* You want to experiment with alternatives to inet. It'd be interesting
  to experiment with moving some of the network code from C to Erlang.

Otherwise, there are a few builtin methods for polling file descriptors
in Erlang. All of these methods will read/write from the socket on
your behalf. It is your responsibility to close the socket.

## gen\_udp:open/2

Works with inet and inet6 sockets and supports the flow control mechanisms
in inet ({active, true}, {active, once}, {active, false}).

    FD = 7,
    {ok, Socket} = gen_udp:open(0, [binary, {fd, FD}, inet]).

`inet` is a big, complicated driver. It expects to be receiving TCP or
UDP data. If you pass in other types of packets, you may run into some
weird behaviour. For example, see:

## erlang:open\_port/2

Works with any type of non-blocking file descriptor:

    FD = 7,
    Port = erlang:open_port({fd, FD, FD}, [stream,binary]).

Ports do not have a built in way to do flow control (inet is a port but
the flow control is done within the driver). Flow control can be done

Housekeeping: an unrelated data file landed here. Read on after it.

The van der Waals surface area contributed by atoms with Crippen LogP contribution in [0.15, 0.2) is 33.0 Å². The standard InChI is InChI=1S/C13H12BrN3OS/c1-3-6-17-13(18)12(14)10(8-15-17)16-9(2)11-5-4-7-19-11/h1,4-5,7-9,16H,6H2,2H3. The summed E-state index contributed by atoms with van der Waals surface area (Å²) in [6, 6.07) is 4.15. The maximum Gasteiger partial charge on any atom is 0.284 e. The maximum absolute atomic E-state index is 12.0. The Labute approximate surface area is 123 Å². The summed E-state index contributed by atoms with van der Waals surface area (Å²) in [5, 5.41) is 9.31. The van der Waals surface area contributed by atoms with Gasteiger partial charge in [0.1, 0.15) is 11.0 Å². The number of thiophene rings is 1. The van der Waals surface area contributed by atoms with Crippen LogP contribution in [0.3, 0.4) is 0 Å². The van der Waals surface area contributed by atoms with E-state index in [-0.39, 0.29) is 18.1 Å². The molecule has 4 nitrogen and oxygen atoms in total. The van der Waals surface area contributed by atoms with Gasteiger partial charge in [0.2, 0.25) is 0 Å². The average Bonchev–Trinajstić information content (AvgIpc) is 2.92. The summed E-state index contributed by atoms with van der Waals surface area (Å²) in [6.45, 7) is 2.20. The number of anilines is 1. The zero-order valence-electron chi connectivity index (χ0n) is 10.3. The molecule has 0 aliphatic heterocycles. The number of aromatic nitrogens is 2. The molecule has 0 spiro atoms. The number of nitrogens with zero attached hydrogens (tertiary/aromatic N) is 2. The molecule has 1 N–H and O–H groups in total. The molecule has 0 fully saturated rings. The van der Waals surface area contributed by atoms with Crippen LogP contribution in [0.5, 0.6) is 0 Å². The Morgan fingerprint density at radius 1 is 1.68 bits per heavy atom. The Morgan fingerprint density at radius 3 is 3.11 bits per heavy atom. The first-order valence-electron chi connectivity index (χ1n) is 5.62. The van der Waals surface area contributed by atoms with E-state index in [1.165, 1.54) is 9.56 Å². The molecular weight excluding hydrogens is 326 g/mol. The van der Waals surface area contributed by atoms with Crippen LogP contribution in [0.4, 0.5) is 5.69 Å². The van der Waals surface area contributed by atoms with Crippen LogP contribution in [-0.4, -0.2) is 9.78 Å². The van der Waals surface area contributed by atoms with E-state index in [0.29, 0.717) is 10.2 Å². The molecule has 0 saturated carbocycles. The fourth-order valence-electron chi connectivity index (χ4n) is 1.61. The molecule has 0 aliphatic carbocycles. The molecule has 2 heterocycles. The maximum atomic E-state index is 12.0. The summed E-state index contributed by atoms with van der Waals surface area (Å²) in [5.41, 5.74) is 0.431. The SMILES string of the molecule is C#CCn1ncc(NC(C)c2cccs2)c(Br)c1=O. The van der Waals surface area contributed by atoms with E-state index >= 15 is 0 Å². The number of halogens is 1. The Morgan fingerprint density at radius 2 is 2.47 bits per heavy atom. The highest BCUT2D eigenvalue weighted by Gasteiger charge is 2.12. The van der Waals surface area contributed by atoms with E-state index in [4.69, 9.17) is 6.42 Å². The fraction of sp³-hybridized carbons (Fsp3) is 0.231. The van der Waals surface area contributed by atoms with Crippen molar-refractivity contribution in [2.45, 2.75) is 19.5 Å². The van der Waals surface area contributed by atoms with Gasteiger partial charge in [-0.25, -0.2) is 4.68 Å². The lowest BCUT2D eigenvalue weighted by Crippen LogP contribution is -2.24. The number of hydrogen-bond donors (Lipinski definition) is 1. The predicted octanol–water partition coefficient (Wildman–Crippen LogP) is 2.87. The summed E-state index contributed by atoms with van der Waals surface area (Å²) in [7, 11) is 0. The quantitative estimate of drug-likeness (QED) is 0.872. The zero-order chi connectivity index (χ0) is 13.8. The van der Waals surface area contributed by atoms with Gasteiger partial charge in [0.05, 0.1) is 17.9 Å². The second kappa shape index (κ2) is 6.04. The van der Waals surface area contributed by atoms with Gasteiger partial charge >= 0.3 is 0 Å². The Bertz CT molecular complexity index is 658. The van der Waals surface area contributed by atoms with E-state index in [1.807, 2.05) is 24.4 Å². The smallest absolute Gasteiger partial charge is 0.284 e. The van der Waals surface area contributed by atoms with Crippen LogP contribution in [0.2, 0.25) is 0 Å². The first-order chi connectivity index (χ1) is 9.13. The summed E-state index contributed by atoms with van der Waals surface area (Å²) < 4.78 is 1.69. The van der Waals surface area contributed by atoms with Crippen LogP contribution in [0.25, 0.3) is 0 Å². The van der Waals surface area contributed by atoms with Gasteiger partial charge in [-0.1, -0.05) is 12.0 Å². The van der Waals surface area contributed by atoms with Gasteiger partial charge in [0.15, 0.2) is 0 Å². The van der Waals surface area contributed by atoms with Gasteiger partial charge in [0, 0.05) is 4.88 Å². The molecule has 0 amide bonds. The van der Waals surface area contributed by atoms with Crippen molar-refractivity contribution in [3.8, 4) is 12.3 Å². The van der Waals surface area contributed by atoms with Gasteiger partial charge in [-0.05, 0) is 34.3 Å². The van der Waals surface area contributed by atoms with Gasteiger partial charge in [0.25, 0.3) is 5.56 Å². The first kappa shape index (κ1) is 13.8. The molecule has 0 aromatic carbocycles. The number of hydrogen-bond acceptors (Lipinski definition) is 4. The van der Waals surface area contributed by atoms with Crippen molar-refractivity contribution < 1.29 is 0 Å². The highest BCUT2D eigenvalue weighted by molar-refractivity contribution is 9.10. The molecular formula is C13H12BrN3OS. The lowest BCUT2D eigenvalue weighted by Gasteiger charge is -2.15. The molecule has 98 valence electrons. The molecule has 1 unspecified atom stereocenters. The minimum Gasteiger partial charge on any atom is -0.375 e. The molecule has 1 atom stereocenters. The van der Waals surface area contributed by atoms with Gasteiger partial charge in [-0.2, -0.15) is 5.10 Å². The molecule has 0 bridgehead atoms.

by closing the port and re-opening it after the data in the mailbox has
been processed:

    % synchronous close of port, flushes buffers
    % process data
    Port1 = erlang:open_port({fd, FD, FD}, [stream,binary]).

    % async close
    Port1 ! {self(), close}
    % process data
    Port2 = erlang:open_port({fd, FD, FD}, [stream,binary]).

## Busy waiting

And of course, the simple, dumb way is to spin on the file descriptor:

    spin(FD) ->
        case procket:read(FD, 16#ffff) of
            {ok, <<>>} ->
                ok = procket:close(FD),
            {ok, Buf} ->
                {ok, Buf};
            {error, eagain} ->
            {error, Error} ->
                {error, Error}

# Behaviour of driver\_select()

These are some notes describing the empirical behaviour of

The function signature for driver\_select() is:

    int driver_select(ErlDrvPort port, ErlDrvEvent event, int mode, int on)

* the `return value` is either 0 or -1. However, it will only return
  error in the case the driver has not defined the ready\_input callback
  (for the ERL\_DRV\_READ mode) or the ready\_output callback (for the
  ERL\_DRV\_WRITE mode)

* on Unix platforms, `event` is simply a file descriptor which is
  represented as an int but the size of the `ErlDrvEvent` type varies: